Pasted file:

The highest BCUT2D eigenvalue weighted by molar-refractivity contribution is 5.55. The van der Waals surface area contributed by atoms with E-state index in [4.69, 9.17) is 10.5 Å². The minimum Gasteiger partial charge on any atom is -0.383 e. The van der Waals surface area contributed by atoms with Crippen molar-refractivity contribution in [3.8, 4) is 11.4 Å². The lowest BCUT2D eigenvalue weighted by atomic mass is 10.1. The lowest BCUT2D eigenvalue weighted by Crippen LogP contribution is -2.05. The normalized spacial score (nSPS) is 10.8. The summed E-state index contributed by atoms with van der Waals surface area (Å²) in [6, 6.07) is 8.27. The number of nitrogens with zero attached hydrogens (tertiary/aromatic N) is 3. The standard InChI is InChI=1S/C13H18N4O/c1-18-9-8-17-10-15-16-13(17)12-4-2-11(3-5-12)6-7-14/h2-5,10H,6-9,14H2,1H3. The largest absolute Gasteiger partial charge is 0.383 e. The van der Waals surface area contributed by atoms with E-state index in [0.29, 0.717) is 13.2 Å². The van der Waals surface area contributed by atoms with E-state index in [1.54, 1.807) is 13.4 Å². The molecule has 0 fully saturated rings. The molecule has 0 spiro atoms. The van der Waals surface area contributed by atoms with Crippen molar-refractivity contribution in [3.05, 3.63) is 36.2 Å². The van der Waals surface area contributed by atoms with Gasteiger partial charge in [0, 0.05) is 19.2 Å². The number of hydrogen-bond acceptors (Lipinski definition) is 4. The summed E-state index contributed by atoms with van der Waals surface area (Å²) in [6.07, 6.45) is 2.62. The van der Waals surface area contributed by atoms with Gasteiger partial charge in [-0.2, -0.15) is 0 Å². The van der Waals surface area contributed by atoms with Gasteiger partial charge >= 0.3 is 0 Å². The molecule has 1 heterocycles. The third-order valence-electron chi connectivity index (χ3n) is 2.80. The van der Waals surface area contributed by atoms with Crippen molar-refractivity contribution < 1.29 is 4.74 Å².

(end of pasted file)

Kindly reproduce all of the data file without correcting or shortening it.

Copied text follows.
The highest BCUT2D eigenvalue weighted by molar-refractivity contribution is 5.55. The van der Waals surface area contributed by atoms with E-state index in [4.69, 9.17) is 10.5 Å². The minimum Gasteiger partial charge on any atom is -0.383 e. The van der Waals surface area contributed by atoms with Crippen molar-refractivity contribution in [3.8, 4) is 11.4 Å². The lowest BCUT2D eigenvalue weighted by atomic mass is 10.1. The lowest BCUT2D eigenvalue weighted by Crippen LogP contribution is -2.05. The normalized spacial score (nSPS) is 10.8. The summed E-state index contributed by atoms with van der Waals surface area (Å²) in [6, 6.07) is 8.27. The number of nitrogens with zero attached hydrogens (tertiary/aromatic N) is 3. The standard InChI is InChI=1S/C13H18N4O/c1-18-9-8-17-10-15-16-13(17)12-4-2-11(3-5-12)6-7-14/h2-5,10H,6-9,14H2,1H3. The largest absolute Gasteiger partial charge is 0.383 e. The van der Waals surface area contributed by atoms with E-state index in [0.29, 0.717) is 13.2 Å². The van der Waals surface area contributed by atoms with E-state index in [1.54, 1.807) is 13.4 Å². The molecule has 0 fully saturated rings. The molecule has 0 spiro atoms. The van der Waals surface area contributed by atoms with Crippen molar-refractivity contribution in [3.05, 3.63) is 36.2 Å². The van der Waals surface area contributed by atoms with Gasteiger partial charge in [0, 0.05) is 19.2 Å². The number of hydrogen-bond acceptors (Lipinski definition) is 4. The summed E-state index contributed by atoms with van der Waals surface area (Å²) in [6.07, 6.45) is 2.62. The van der Waals surface area contributed by atoms with Gasteiger partial charge in [-0.2, -0.15) is 0 Å². The van der Waals surface area contributed by atoms with Gasteiger partial charge >= 0.3 is 0 Å². The molecule has 1 heterocycles. The third-order valence-electron chi connectivity index (χ3n) is 2.80. The van der Waals surface area contributed by atoms with Crippen molar-refractivity contribution < 1.29 is 4.74 Å².